Over the past decade, the Chinese Communist Party (CCP) has been seeking to assert and advance its model of authoritarianism. The US considers this a serious threat to its values for a free and democratic world. The US ramped up its assault on CCP tyranny during the COVID-19 period, as evidenced in the slamming of China’s authoritarianism by Pompeo and US President Donald Trump. They have stressed that the fight in the world is between democracy and authoritarianism. To this end, both countries continue to deepen their strategic partnership, which is grounded in the shared democratic values and principles.

The 2+2 meeting left no stone unturned in taking swipe at China’s aggressive military posture to advance its geopolitical intent amidst the world’s biggest humanitarian crisis. China has not been only confined to the Indo-Pacific region.  It has its sights set on the entire world, as evident in the Belt and Road Initiative throughout Africa, the Middle East, and the Indo-Pacific. The meeting was unambiguous in exposing the Chinese ambition of global dominance.

This was clearly emphasised in the discussion that the strategic partnership not be confined to the regional level but elevated to the global level. “We can be force multipliers and deliver really good outcomes not only for the people of India or the Indo-Pacific but for the entire world,” Pompeo emphasised during the meeting.

The security issues created byunilateral Chinese territorial claims and aggressive geopolitical moves in the Indo-Pacific dominated the 2+2 meeting. Incidents of the Chinese military challenging the US primacy and threatening allies and partners in the Indo-Pacific region have been increasing. The US moving a significant number of troops from the European theatre to the Indo-Pacific is an important development in the US Indo-Pacific strategy, which has been evolving since the beginning of the 21st century. Under the past three US presidents, the strategic partnership with India has been given top foreign policy priority to balance the rise of an aggressive China.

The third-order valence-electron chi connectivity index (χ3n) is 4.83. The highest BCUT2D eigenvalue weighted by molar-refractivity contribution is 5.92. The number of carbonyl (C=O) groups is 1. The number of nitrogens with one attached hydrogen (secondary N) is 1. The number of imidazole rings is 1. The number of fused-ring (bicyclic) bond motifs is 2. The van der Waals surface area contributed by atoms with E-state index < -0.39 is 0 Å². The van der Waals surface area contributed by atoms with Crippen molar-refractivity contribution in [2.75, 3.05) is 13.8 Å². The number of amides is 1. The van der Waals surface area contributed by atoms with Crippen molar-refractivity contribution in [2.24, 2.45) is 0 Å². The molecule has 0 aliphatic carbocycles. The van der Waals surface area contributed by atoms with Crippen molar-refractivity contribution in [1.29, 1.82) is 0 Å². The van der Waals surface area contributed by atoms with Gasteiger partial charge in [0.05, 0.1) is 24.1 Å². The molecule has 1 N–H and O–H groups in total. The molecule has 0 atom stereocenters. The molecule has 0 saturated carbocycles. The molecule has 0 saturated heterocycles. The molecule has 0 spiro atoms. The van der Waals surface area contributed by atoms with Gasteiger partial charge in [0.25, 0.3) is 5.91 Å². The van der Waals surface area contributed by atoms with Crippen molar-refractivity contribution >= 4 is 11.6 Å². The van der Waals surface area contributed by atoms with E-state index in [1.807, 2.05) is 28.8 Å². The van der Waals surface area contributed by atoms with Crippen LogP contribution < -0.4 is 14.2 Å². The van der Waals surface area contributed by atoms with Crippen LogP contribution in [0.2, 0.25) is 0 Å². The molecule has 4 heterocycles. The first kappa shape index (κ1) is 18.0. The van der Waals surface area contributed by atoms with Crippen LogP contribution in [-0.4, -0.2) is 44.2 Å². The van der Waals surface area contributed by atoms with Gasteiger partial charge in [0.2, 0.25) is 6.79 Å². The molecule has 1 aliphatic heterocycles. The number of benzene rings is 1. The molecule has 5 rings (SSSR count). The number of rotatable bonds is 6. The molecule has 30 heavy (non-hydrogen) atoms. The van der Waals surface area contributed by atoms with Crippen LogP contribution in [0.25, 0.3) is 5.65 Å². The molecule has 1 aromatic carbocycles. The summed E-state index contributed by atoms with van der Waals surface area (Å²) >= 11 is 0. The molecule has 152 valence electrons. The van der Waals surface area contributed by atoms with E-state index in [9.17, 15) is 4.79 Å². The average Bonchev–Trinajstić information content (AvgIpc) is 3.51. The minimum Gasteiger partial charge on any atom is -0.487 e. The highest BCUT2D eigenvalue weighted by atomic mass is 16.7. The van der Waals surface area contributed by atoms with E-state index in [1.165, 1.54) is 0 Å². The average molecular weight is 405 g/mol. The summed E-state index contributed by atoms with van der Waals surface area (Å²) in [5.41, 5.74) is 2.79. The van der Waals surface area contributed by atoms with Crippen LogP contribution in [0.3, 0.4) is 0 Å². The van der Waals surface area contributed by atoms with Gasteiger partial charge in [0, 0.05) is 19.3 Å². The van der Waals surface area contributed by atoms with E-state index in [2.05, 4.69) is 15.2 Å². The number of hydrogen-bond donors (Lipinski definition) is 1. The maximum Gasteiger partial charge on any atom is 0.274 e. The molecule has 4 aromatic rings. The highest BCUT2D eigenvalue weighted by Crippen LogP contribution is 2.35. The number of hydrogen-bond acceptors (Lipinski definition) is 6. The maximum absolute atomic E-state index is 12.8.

COVID-19 has exposed the over-reliance of the global supply chains on China, and China’s geopolitical intent in the Indo-Pacific. India has emerged as a significant player both from the strategic point of view and as potentially the only country to match China’s manufacturing scale. China’s belligerent approach, the China-Pakistan nuclear and defence nexus, China’s support for Pakistan’s terrorist harbouring policy at the United Nations, China’s India-encircling “String of Pearls” strategy, and the recent deadly Galwan Valley clash have aggravated India’s security concerns.

At a time when India faces a major security threat through Chinese aggression along the Line of Actual Control in eastern Ladakh, the US support for India has further deepened mutual trust and confidence. As the rules-based order and peace of the Indo-Pacific are seriously challenged, the 2+2 dialogue is timely. The US-India partnership is comprehensive and its economic, political, and strategic significance has acquired further prominence, mainly because of China’s flaunting of economic and military power in recent months.

The Comprehensive Global Partnership between the world’s oldest and largest democracies is going to be strengthened further as the strategic convergence has no limit amidst Chinese authoritarianism and ambition for global dominance. The combined influence and capability of the US and India are not only a force-multiplier for Indo-Pacific strategy, the ongoing relationship also has greater ramifications for global prosperity, governance, and security.

Dr Ashok Sharma is a Visiting Fellow at the University of New South Wales Canberra at the Australian Defence Force Academy and an Adjunct Associate Professor at the University of Canberra. He is also the Deputy Chair of the New Zealand Institute of International Affairs, Auckland Branch. His latest book is India’s Pursuit of Energy Security: Domestic Measures, Foreign Policy and Geopolitics.

This article is published under a Creative Commons Licence and may be republished with attribution.